This award supports an international symposium on the interactions between herbivorous hemipteran insects and the plants on which they feed. The interactions between herbivorous Hemiptera and their host plants has been the subject of many scientific studies because herbivorous Hemiptera comprise some of the world's worst agricultural pests. Their mouthparts are designed as miniature hypodermic needles, similar to those of mosquitoes, but they feed on plant sap rather than blood. Just the same as the specialized feeding mechanism of mosquitoes makes them important vectors of animal diseases, herbivorous hemipterans are the most important vectors worldwide of plant diseases, including diseases of crop plants. Their hypodermic needle-like mouthparts are thin enough to pierce individual plant cells which allow these insects to specialize feeding on particular cell types. This ability has led to the evolution of intimate physiological interactions between these insects and the plants upon which they feed. Consequently, major future advances in the study of these interactions will require an interdisciplinary approach that brings together entomologists and plant physiologists. Studies of these interactions provides the biological foundation for determining mechanisms of plant resistance against these insects and for understanding the mechanisms of transmission of plant pathogens by hemipteran vectors, both areas of increasing importance as a growing world populations stretches our agricultural resources thin. Entomologists and plant biologists working in isolation can advance this field only so far. Future major advances in Hemiptera-plant interactions will require intimate collaboration between entomologists and plant biologists, and therein lies the importance of this symposium: to bring together entomologists and plant biologists to exchange ideas and forge new collaborations. With an eye to the future, the travel support from NSF will go primarily to new young investigators in order to foster interdisciplinary collaborations early in their careers.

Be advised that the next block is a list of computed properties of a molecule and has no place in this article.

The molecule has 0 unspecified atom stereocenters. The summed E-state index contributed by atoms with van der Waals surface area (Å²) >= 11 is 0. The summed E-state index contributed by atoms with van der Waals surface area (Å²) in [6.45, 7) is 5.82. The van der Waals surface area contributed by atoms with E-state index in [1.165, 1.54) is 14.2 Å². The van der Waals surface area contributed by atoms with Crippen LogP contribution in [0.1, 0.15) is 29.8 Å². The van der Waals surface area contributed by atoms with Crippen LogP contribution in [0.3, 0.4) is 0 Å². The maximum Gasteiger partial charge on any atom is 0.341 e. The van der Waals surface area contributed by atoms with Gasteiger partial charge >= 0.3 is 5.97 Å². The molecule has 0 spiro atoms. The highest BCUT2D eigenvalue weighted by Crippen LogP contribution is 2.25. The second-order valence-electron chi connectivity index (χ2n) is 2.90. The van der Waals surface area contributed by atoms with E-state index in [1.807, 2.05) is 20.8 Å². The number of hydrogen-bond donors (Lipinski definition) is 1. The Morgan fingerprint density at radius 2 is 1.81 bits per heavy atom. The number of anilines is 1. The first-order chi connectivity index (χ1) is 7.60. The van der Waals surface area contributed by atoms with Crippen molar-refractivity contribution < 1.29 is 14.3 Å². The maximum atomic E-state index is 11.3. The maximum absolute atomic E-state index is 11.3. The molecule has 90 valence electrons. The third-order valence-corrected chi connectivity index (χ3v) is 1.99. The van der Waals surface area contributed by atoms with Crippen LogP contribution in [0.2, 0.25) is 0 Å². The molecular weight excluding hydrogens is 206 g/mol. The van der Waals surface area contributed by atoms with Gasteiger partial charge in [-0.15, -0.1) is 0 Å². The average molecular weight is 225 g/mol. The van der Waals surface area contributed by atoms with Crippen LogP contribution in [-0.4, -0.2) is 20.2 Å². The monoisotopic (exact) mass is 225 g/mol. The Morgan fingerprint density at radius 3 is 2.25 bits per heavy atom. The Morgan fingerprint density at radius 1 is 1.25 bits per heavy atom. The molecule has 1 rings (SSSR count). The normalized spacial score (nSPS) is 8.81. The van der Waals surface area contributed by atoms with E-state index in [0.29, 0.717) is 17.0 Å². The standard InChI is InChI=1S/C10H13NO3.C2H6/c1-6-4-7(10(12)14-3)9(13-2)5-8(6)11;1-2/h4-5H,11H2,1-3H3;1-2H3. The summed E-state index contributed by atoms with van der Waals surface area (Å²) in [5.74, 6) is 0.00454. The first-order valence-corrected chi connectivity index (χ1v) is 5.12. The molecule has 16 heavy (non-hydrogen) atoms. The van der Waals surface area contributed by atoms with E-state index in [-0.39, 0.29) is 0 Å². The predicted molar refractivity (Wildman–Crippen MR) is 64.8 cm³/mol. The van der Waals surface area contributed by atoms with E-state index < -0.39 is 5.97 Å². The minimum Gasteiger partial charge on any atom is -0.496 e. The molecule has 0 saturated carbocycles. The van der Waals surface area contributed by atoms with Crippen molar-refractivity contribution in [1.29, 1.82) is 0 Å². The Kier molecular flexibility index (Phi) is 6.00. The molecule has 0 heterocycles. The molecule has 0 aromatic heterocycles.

Version:1.0 StartHTML:0000000225 EndHTML:0000010396 StartFragment:0000002614 EndFragment:0000010360 SourceURL:file://localhost/files/HPIS%20meetings/Brazillian%20Symposium/NSF%20Proposal/Project%20Outcomes%20Report.doc Project Outcomes Report Project Title: Conference: Hemipteran-Plant Interactions Symposium, July 11-14, 2011, Brazil PI: Greg Walker, University of California-Riverside NSF Award Number: 1105567 This project supported an international symposium on the interactions between herbivorous hemipteran insects and the plants on which they feed. Most of these insects feed on plant sap, and loss of sap to these insects results in reduction of crop productivity and, if severe enough, plant death. In addition, these insects are responsible for transmission of most plant viruses and other infectious agents that cause plant disease. As a result of this "double threat" (direct feeding damage and transmission of plant pathogens), this group of insects includes some of the worst agricultural pests in the United States and throughout the world. Consequently, these insects have been the subject of many scientific studies worldwide. This is one reason why an international symposium provides an ideal venue for scientists throughout the world to gather, learn from each other, and exchange ideas on a mutual problem than affects us all. The symposium was held July 11-14, 2011 at ESALQ/University of São Paulo, Piracicaba, Brazil. The $13,000 NSF contribution to the symposium provided travel funds for graduate students and early career scientists in the United States as well as those in developing nations to attend the meeting. The NSF support helped cover travel expenses for one US PhD student, one US postdoctoral scientist, two US early career assistant/associate professors, one US late career professor, two graduate students from developing nations, and three career scientists from developing nations. All NSF supported participants were required to present their own research findings at the symposium. The symposium focused specifically on herbivorous hemipteran insects for two major reasons. First, the manner in which they feed on plants and inflict damage is very unique to these insects. Instead of chewing plants as do grasshoppers, caterpillars and beetles, these insects have highly modified mouthparts that are designed as miniature hypodermic needles, similar to those of mosquitoes, but they feed on plant sap rather than blood. Their hypodermic needle-like mouthparts are thin enough to pierce individual plant cells which allow these insects to specialize feeding on particular cell types. In many cases, the insects need to keep the cells alive as they extract sap from them. This has led to the evolution of intimate physiological interactions between these insects and the plants upon which they feed. These interactions are complex and involve specializations and strategies of the insects that enable them to feed on specific plant cell types and to deal with the plant responses to their feeding that renders the plants either susceptible or resistant to the insects. This makes the study of these insects an interdisciplinary field involving both entomologists and plant physiologists/molecular biologists. The symposium was organized specifically to bring together entomologists that study these insects and plant physiologists/molecular biologists that study the responses of plants to feeding by these insects. The second major reason for the focus on herbivorous hemipteran insects is their role as the most important group of organisms in the transmission of infectious agents of plant diseases. Plant diseases transmitted by these insects are responsible for major crop losses (sometimes catastrophic) in the US and throughout the world. The mechanisms by which these insects transmit plant pathogens is very complex and involves three-way interactions between plants, insects, and pathogens. Thus again, this is an interdisciplinary area of research, and consequently the symposium also included plant pathologists in addition to entomologists and plant physiologists/molecular biologists. Traditional field-focused entomology, plant pathology, and plant molecular biology meetings do not provide a great opportunity for interdisciplinary collaboration and exchange of ideas. Consequently, this symposium was organized to be interdisciplinary and focused on interaction among these insects, the plants on which they feed, and the plant diseases that they transmit. The symposium was very successful. The desired interdisciplinary flavor of the symposium was achieved by presentations and participation of international experts in the fields of entomology, plant physiology & molecular biology, and plant pathology. There were 138 registered persons consisting of about 70% academics/professionals and 30% students. Nineteen countries were represented including 27 participants from the US. Evaluation forms from the participants were very positive.